Beyond mentions in the general press of the retire significance paper, as in Retraction Watch, Bloomberg, The Guardian, Vox, and NPR, not to mention the large number of comments on Andrew’s blog, and Deborah Mayo’s tribune on a ban on free speech (!), Nature of “the week after” contained three letters from Ioannidis, calling for more stringent thresholds, Johnson, essentially if unclearly stating the same, and my friends from Amsterdam, Alexander Ly and E.J. Wagenmakers, along with Julia Haaf, getting back to the Great Old Ones, to defend the usefulness of testing versus estimation.

Dutch summer workshops on Bayesian modeling

Posted in Books, pictures, Statistics, Travel, University life with tags , , , , , , on March 21, 2019 by xi'an

Just received an email about two Bayesian workshops in Amsterdam this summer:

both taking place at the University of Amsterdam. And focussed on Bayesian software.

are there a frequentist and a Bayesian likelihoods?

Posted in Statistics with tags , , , , , , , , , , on June 7, 2018 by xi'an

A question that came up on X validated and led me to spot rather poor entries in Wikipedia about both the likelihood function and Bayes’ Theorem. Where unnecessary and confusing distinctions are made between the frequentist and Bayesian versions of these notions. I have already discussed the later (Bayes’ theorem) a fair amount here. The discussion about the likelihood is quite bemusing, in that the likelihood function is the … function of the parameter equal to the density indexed by this parameter at the observed value.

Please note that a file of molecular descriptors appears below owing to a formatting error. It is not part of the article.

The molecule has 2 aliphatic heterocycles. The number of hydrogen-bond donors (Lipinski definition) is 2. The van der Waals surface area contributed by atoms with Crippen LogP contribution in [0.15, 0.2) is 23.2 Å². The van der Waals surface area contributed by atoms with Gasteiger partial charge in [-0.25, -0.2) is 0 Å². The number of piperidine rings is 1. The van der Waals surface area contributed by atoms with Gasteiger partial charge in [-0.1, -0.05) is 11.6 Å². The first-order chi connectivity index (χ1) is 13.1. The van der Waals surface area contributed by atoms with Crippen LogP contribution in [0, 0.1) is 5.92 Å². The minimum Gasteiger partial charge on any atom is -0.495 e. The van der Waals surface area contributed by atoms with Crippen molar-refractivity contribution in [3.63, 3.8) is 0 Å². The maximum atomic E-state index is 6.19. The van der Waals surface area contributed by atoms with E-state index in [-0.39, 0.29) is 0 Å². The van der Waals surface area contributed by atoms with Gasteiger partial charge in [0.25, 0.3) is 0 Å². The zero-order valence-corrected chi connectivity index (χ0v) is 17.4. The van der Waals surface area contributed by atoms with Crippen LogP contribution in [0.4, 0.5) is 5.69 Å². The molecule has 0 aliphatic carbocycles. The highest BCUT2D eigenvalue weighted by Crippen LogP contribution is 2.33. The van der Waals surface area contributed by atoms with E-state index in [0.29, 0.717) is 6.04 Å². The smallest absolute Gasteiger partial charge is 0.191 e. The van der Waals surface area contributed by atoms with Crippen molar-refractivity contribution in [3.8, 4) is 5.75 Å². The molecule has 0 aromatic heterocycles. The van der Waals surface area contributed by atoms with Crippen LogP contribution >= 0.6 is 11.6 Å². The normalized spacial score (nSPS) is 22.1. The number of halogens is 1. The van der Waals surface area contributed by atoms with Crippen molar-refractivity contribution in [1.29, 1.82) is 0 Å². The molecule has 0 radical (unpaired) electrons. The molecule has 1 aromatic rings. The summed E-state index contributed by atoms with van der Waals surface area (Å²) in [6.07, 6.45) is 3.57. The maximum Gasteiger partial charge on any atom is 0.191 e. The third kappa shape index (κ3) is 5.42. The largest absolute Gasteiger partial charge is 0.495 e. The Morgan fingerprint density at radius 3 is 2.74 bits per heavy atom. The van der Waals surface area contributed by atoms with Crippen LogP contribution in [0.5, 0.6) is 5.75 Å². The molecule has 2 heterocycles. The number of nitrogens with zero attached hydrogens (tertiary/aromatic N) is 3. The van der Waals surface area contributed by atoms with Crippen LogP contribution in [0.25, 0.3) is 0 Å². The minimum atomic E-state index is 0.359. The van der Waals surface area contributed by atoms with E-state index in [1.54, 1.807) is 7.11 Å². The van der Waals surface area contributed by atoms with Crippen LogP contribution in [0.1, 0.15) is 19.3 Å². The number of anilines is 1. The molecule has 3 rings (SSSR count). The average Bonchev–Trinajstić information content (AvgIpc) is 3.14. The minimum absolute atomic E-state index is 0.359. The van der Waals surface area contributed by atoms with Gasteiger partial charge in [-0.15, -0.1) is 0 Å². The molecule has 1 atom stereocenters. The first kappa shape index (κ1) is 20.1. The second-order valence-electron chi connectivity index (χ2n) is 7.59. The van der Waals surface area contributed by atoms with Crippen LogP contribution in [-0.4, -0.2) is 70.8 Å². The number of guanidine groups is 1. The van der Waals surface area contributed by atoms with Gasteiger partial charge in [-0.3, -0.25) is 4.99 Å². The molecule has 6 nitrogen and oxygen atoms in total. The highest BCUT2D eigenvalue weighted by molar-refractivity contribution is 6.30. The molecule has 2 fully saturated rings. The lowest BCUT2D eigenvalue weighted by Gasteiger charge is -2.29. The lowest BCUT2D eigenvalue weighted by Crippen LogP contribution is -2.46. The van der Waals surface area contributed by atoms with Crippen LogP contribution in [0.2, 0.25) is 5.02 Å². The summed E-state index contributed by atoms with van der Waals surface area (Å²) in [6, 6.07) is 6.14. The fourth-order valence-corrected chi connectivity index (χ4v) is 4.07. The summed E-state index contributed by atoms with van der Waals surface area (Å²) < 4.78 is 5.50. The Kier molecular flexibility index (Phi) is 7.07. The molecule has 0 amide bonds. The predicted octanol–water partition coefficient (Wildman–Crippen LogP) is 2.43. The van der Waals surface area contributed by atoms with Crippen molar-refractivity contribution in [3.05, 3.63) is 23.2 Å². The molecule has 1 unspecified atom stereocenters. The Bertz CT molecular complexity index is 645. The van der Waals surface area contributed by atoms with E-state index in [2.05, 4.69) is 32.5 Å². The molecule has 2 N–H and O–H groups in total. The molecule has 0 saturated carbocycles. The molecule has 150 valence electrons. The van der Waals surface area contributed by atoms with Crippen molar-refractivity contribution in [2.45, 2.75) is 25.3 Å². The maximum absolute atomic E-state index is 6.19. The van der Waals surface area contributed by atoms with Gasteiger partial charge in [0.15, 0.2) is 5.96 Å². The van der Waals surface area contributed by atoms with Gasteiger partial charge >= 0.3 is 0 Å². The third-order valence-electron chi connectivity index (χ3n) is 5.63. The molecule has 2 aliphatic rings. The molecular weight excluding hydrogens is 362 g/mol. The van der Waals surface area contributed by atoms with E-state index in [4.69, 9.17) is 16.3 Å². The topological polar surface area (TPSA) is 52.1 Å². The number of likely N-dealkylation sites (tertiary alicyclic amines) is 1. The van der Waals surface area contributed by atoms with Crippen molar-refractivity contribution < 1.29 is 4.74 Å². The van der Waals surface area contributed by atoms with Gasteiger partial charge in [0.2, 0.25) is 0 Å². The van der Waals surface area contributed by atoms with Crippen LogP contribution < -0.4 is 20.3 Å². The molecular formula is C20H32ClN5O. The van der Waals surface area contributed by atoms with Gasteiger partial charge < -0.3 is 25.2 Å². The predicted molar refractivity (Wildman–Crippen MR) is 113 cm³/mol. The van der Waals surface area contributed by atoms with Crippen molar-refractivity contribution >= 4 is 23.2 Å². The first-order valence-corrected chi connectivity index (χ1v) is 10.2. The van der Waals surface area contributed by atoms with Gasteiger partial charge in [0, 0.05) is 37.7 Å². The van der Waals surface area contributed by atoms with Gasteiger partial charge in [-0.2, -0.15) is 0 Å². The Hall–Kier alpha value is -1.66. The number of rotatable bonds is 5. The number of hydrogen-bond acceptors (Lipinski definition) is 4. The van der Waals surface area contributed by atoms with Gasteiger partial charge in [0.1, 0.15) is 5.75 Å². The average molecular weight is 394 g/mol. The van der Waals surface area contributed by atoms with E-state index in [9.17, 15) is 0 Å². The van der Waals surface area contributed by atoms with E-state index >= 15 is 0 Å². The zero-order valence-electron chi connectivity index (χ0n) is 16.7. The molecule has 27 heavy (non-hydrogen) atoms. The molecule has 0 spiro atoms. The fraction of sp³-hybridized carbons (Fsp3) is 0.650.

“What we can find from a sample is the likelihood of any particular value of r, if we define the likelihood as a quantity proportional to the probability that, from a population having the particular value of r, a sample having the observed value of r, should be obtained.” R.A. Fisher, On the “probable error’’ of a coefficient of correlation deduced from a small sample. Metron 1, 1921, p.24

By mentioning an informal side to likelihood (rather than to likelihood function), and then stating that the likelihood is not a probability in the frequentist version but a probability in the Bayesian version, the W page makes a complete and unnecessary mess. Whoever is ready to rewrite this introduction is more than welcome! (Which reminded me of an earlier question also on X validated asking why a common reference measure was needed to define a likelihood function.)

This also led me to read a recent paper by Alexander Etz, whom I met at E.J. Wagenmakers‘ lab in Amsterdam a few years ago. Following Fisher, as Jeffreys complained about

“..likelihood, a convenient term introduced by Professor R.A. Fisher, though in his usage it is sometimes multiplied by a constant factor. This is the probability of the observations given the original information and the hypothesis under discussion.” H. Jeffreys, Theory of Probability, 1939, p.28

Alexander defines the likelihood up to a constant, which causes extra-confusion, for free!, as there is no foundational reason to introduce this degree of freedom rather than imposing an exact equality with the density of the data (albeit with an arbitrary choice of dominating measure, never neglect the dominating measure!). The paper also repeats the message that the likelihood is not a probability (density, missing in the paper). And provides intuitions about maximum likelihood, likelihood ratio and Wald tests. But does not venture into a separate definition of the likelihood, being satisfied with the fundamental notion to be plugged into the magical formula


%d bloggers like this: